One of the top priorities of the Bill and Melinda Gates Foundation is supporting efforts to control and eradicate malaria. The disease occurs in nearly 100 countries worldwide, and currently has major health and economic impacts in Sub-Saharan Africa and South Asia.
More than 200 million people suffered from the disease in 2010 – leading to more than half a million deaths that year alone. And the vast majority of malaria victims are young children under age of five.
The Worldwide Fight Against MalariaDr. Bruce Hay, professor of biology at the California Institute of Technology, and Dr. Jessie Stone is the founder and director of Soft Power Health, talk about what can be done against Malaria.
To understand what more can be done against Malaria, Full Frame convened two experts; one from the field and one from the lab. Dr. Jessie Stone is the founder and director of Soft Power Health, an NGO, based in Uganda, dedicated to fighting malaria. Aid work was far from Dr. Stone’s mind when she embarked on a kayaking expedition on the Nile River in Uganda in 2003. But when two of her fellow kayakers contracted malaria, Dr. Stone had to step in and treat them. That experience made her wonder how much the local people in Uganda knew about malaria and she was shocked at the answers she found.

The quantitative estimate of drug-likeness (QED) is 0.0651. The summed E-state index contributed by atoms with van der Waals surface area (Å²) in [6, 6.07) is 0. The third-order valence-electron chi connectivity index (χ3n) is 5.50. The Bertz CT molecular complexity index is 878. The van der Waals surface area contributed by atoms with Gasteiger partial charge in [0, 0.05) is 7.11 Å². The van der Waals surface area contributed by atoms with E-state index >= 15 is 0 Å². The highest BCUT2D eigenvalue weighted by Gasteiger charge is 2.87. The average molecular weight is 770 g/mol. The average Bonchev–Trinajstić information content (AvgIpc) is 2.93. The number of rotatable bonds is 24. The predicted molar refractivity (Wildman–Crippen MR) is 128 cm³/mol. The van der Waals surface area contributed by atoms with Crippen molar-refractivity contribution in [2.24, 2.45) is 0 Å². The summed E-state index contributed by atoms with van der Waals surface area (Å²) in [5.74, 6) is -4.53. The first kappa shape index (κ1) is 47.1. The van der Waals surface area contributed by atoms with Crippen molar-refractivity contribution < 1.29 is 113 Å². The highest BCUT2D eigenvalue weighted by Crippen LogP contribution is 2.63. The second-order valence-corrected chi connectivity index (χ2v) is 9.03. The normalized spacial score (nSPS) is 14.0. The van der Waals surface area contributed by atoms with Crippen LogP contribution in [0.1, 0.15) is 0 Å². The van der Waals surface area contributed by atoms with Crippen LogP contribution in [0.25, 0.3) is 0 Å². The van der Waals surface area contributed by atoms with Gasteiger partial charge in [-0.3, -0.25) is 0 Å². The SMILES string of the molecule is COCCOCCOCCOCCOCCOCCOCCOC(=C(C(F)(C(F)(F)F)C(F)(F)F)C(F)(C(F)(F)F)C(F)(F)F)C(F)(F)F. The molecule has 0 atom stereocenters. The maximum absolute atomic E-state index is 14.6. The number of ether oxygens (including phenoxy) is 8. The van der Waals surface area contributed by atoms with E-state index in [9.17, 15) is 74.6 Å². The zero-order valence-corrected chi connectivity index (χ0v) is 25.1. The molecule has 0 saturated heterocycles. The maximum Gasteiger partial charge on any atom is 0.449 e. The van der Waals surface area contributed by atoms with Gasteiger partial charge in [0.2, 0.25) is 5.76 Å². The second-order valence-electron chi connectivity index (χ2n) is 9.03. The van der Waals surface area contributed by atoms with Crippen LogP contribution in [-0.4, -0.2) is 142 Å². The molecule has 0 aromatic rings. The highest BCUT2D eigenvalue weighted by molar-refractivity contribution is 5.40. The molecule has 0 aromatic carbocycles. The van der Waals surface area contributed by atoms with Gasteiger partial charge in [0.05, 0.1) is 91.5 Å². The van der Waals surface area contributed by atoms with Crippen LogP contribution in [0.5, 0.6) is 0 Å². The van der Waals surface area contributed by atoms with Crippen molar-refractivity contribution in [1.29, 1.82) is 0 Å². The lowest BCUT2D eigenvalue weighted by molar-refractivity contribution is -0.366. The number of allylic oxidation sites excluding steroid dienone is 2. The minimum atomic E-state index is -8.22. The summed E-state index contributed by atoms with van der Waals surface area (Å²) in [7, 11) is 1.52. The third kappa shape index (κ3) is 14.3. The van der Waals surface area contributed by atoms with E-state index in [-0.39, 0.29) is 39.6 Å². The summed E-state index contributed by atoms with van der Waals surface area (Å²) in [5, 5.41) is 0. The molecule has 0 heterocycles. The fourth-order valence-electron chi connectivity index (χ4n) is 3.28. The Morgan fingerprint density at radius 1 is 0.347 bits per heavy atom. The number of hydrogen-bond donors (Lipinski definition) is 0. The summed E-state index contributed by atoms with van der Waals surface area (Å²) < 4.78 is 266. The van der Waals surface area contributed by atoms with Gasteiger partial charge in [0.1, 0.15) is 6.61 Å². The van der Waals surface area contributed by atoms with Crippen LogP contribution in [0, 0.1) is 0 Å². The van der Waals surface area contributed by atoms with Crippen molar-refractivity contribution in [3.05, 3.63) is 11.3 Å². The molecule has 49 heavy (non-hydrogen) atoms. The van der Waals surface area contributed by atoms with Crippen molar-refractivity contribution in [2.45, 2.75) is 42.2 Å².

“We did a little survey in the village we were staying in and interviewed 50 residents and not a single one of them understood that malaria was caused by the bite of a mosquito,” Dr. Stone told Mike Walter in the Full Frame studio. “Therefore, if they didn’t understand that, why would they need a mosquito net?”
Dr. Bruce Hay, professor of biology at the California Institute of Technology, focuses his research on innovative ways to eliminate mosquito-borne diseases like Malaria. He explained why developing a malaria vaccine has proven to be such a challenge for scientists.
“Plasmodium as a parasite is very clever about having multiple strategies for evading the human immune system. People who are continually exposed to Malaria build up a low-grade immunity, which makes them always carry the parasite,” Dr. Hay said. “And when the parasite infects young children [they] can get a very severe form of the disease because of a lack of immunity.”